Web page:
Wintry Sting chills Fourth of July concert...
It was the Fourth of July Weekend, but Sting didn't seem to be in a summery mood as he began his Friday night concert in Camden. ''I'm as dark as December, I'm as cold as the man in the moon,'' he sang in the show's first song, 'The Hounds of Winter'.
A few songs later, he reminded the crowd that in his home country, England, people don't set off fireworks on the Fourth of July. ''They stay home and grumble,'' he said.
The former Police frontman, who shared a double bill with Natalie Merchant at the Blockbuster-Sony Music Entertainment Centre, didn't spend the whole night in a downbeat mood: The show included rousing versions of songs like 'Synchronicity II', 'When the World Is Running Down You Make the Best of What's Still Around' and 'Demolition Man', and solid performances of Police classics like 'Every Breath You Take' and 'Roxanne'. But it was hardly a feel-good extravaganza either. A surprisingly magic-less 'Every Little Thing She Does Is Magic' epitomized its worst tendencies. The Police's version of this song was instrumentally complex, but still exuberant. Sting's current band drummer Vinnie Colaiuta, guitarist Dominic Miller, keyboardist Kenny Kirkland and horn players Butch Thomas and Clark Gayton drained the life out of it, ambitiously adding polyrhythms and skittering fills, but ignoring the sunny groove that made it a delight in the first place.
Throughout the show, Colaiuta showed disdain for simple, accessible grooves of any kind, playing busy patterns with harsh, clinical precision. This brand of playing may go down well in drum clinics, but Sting needs warmer playing to balance his cerebral instincts.
The show was also weighted down by songs from Sting's ponderous new album, 'Mercury Falling'. All the tricky 9/8 time of 'I Hung My Head' did was make the song sound stilted. 'Let Your Soul Be Your Pilot' and 'I Was Brought To My Senses' suffered from plodding rhythms and formulaic lyrics (e.g., ''I was blind, now I can see'').
Two songs from 'Mercury Falling', 'You Still Touch Me', a classically styled soul ballad, and the refreshingly breezy 'Lithium Sunset' fared better. And 'I'm So Happy I Can't Stop Crying', Sting's daring foray into country, became one of the show's most entertaining numbers when Sting invited an audience member to sing it with him. Delighted by his guest's guts and surprising vocal ability he had warned Sting he couldn't sing Sting played the warm, gracious host, letting his ''important artist'' guard down for a moment.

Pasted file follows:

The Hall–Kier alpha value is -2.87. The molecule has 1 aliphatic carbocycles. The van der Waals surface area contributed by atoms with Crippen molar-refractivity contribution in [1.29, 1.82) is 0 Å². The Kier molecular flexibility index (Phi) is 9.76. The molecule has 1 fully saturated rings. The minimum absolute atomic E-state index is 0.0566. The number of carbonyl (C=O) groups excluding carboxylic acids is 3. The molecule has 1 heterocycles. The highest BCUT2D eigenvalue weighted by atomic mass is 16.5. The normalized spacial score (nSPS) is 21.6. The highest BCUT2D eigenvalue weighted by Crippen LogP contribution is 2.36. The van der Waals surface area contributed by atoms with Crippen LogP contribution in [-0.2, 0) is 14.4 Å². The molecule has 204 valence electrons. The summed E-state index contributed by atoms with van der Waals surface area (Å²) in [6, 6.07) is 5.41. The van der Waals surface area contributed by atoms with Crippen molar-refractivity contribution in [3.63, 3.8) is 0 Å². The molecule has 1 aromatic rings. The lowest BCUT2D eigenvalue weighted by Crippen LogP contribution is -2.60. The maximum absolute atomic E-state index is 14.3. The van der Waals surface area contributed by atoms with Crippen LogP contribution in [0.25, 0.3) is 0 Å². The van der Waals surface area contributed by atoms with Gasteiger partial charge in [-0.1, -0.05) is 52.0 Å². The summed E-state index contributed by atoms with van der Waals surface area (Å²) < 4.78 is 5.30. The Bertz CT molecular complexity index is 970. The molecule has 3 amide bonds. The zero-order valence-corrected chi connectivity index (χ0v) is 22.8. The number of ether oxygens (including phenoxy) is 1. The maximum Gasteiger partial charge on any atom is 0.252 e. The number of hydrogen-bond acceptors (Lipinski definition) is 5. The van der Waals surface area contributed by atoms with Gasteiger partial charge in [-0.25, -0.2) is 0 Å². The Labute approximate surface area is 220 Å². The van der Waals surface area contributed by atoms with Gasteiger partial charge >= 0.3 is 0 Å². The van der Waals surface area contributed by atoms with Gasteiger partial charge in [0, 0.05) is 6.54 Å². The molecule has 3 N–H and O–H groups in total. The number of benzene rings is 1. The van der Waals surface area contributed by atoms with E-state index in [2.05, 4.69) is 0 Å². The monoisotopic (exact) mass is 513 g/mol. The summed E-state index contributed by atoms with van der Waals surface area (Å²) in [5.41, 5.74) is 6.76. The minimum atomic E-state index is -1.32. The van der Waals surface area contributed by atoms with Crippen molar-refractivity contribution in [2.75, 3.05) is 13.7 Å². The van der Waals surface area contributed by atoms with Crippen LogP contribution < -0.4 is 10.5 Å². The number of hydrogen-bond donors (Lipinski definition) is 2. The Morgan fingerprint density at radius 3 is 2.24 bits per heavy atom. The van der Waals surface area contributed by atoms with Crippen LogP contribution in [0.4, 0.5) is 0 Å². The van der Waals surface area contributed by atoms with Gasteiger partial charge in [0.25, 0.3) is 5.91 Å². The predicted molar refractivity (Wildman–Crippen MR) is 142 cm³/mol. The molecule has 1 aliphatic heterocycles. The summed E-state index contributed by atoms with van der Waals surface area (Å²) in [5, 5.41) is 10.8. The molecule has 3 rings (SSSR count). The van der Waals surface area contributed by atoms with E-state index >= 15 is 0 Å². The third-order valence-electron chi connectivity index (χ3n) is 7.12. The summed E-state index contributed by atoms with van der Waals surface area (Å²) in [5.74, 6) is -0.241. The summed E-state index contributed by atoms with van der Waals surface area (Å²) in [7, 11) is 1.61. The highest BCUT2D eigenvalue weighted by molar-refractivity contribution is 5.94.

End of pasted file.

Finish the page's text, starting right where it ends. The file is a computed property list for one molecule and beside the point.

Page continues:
Sting also shined on 'Seven Days', reciting the storytelling lyrics with a touch of wry amusement, and ended the show with a graceful unplugged version of his ballad, 'Fragile'.
He gave generous soloing time to his adept sidemen, and especially Thomas and Gayton, who specialized in soprano sax and trombone, respectively, but also played a variety of other horn instruments. Both took plenty of solos, frequently walking to the front of the stage to stand beside Sting, and added to the onstage energy with their synchronized, high-stepping dancing.
Sting was unwise, though, to let Thomas rap in the middle of 'Englishman in New York'. The segment was out of place in this melancholy song, and came off as a desperate attempt to be hip.
Opening act Natalie Merchant, who will headline her own amphitheater shows later this summer, has found success as a recording artist after leaving the band 10,000 Maniacs, but presented a show that didn't approach the power of the Maniacs at their best.
Her newly assembled band is adventurous, turning 'These Are Days', for instance, into the kind of breezy tropical celebration one might expect to hear at a Jimmy Buffett concert, and adding flamboyant blues-rock licks to 'Carnival'. But other jams were clumsy, and the band played several songs, including 'San Andreas Fault' and 'Eat For Two', at frustratingly slow tempos.
Merchant is still a charismatic performer, with her rich, deep voice, relaxed, slyly knowing vocal style and eccentric dancing: She sways and twirls as if she's in an intoxicating world of her own. But she has put together a band that doesn't always do her justice.
This was the last joint Sting/Merchant show of the summer, but both will be back in New Jersey soon. Sting will be at the Garden State Arts Center (which may be officially known as the PNC Bank Arts Center by showtime) tomorrow night, with the Cowboy Junkies opening; the show is sold out. Merchant will be at the Arts Center July 25; tickets, priced at $42 and $20 (lawn) are available through Ticketmaster and Ticketmaster Phone Charge, 201-507-8900.
(c) The Star-Ledger by Jay Lustig